Remembering Mirza Ghalib on 221st birth anniversary

Islamabad, Pakistan: The 221st birth anniversary of classical Persian and Urdu poet Mirza Asadullah Khan Ghalib was observed on Thursday.

MirzaMirza Ghalib, the last great poet of the Mughal era, is considered to be one of the most popular and influential poets of the Urdu language.

Ghalib was born on December 27, 1796 in the city of Akbarabad which is presently known as Agra. His full name was Mirza Asadullah Baig Khan and Ghalib was his pen name.

He wrote several ghazals during his life which have since been interpreted and sung in many different ways by different people.

Ghalib died in Delhi on February 15, 1869. His rented house in Gali Qasim Jaan, Ballimaran, Chandni Chowk, Old Delhi, where he took his last breath, has now been turned into the ‘Ghalib Memorial.’

Ghalib’s Tomb was restored last year under the Urban Renewal Project, a non-profit public-private partnership between the Archaeological Survey of India and the Aga Khan Foundation amongst many others.

Beautified with marble inlays and red sandstone, it now befits the resting place of South Asia’s renowned poet. Ghalib’s famous couplet is inscribed on a marble slab in Hindi, Urdu and English translations.

GhalibTomb

Source

Gifted naturally with the talent of letter writing, here’s looking at top 10 couplets from the poet as we celebrate his 221st birth anniversary:

  1. “aah ko chāhiye ik umr asar hote tak
    kaun jiitā hai tirī zulf ke sar hote tak”

Translation: A prayer needs a lifetime, an answer to obtain
who can live until the time that you decide to deign

  1. “bāzīcha-e-atfāl hai duniyā mire aage
    hotā hai shab-o-roz tamāshā mire aage”

Translation: Just like a child’s playground this world appears to me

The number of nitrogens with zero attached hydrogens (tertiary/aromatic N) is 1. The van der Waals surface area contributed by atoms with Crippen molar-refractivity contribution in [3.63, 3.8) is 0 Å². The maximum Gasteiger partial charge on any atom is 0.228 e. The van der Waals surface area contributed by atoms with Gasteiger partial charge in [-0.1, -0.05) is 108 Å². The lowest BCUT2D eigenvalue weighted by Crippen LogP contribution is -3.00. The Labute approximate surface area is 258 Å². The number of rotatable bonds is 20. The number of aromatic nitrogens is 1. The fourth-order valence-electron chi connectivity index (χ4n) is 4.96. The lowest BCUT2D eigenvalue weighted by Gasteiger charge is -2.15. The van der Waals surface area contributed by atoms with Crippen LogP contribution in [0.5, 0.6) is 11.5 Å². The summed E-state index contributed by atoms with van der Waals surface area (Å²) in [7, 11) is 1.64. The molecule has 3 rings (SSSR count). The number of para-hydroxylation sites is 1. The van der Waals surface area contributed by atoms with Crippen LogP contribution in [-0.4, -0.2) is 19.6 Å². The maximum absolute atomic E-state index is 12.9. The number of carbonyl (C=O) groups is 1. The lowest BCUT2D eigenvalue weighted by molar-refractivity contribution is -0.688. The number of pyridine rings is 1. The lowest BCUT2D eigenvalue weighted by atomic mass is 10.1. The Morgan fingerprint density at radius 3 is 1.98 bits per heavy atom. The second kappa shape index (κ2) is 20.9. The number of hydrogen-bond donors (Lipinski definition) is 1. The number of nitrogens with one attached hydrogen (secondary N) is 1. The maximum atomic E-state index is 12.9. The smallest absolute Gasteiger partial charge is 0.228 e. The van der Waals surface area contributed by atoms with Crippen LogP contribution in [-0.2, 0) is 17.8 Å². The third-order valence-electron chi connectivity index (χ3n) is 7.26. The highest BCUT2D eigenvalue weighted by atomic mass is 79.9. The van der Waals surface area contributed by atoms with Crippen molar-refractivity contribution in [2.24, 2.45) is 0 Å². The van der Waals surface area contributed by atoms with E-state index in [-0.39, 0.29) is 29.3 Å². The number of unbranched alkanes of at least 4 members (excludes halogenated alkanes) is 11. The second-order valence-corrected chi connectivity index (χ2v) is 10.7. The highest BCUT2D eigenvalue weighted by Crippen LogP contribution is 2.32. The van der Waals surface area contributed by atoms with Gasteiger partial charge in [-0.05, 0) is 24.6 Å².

every single night and day, this spectacle I see

  1. “bas-ki dushvār hai har kaam kā āsāñ honā
    aadmī ko bhī mayassar nahīñ insāñ honā”

Translation: Tis difficult that every goal be easily complete
For a man, too, to be human, is no easy feat

  1. “dard minnat-kash-e-davā na huā
    maiñ na achchhā huā burā na huā”

Translation: My pain did not seek favors from any opiate
I don’t mind the fact that I did not recuperate

  1. “hazāroñ ḳhvāhisheñ aisī ki har ḳhvāhish pe dam nikle
    bahut nikle mire armān lekin phir bhī kam nikle”

Translation: I have a thousand yearnings , each one afflicts me so
Many were fulfilled for sure, not enough although

  1. “kaaba kis muñh se jāoge ‘ġhālib’
    sharm tum ko magar nahīñ aatī”

Translation: Ghalib, what face will you to the Kaaba take
when you are not ashamed and not contrite

  1. “kahāñ mai-ḳhāne kā darvāza ‘ġhālib’ aur kahāñ vaa.iz
    par itnā jānte haiñ kal vo jaatā thā ki ham nikle”

Translation: Wherefrom the ‘saintly’ priest, and where the tavern’s door
But as I entered he was leaving, this much I do know

  1. “koī mere dil se pūchhe tire tīr-e-nīm-kash ko
    ye ḳhalish kahāñ se hotī jo jigar ke paar hotā”

Translation: What pain your arrow, partly drawn, inflicts upon my heart
cleanly through if it had gone, would it this sting impart?

  1. “mohabbat meñ nahīñ hai farq jiine aur marne kā
    usī ko dekh kar jiite haiñ jis kāfir pe dam nikle”

Translation: In love there is no difference ‘tween life and death do know
The very one for whom I die, life too does bestow

  1. “na thā kuchh to ḳhudā thā kuchh na hotā to ḳhudā hotā
    Duboyā mujh ko hone ne na hotā maiñ to kyā hotā”

Translation: In nothingness God was there, if naught he would persist
Existence has sunk me, what loss, if I didn’t exist

Source

Author: ismailimail

Independent, civil society media featuring Ismaili Muslim community, inter and intra faith endeavors, achievements and humanitarian works.

Leave a Reply

Fill in your details below or click an icon to log in:

WordPress.com Logo

You are commenting using your WordPress.com account. Log Out /  Change )

Google+ photo

You are commenting using your Google+ account. Log Out /  Change )

Twitter picture

You are commenting using your Twitter account. Log Out /  Change )

Facebook photo

You are commenting using your Facebook account. Log Out /  Change )

Connecting to %s

This site uses Akismet to reduce spam. Learn how your comment data is processed.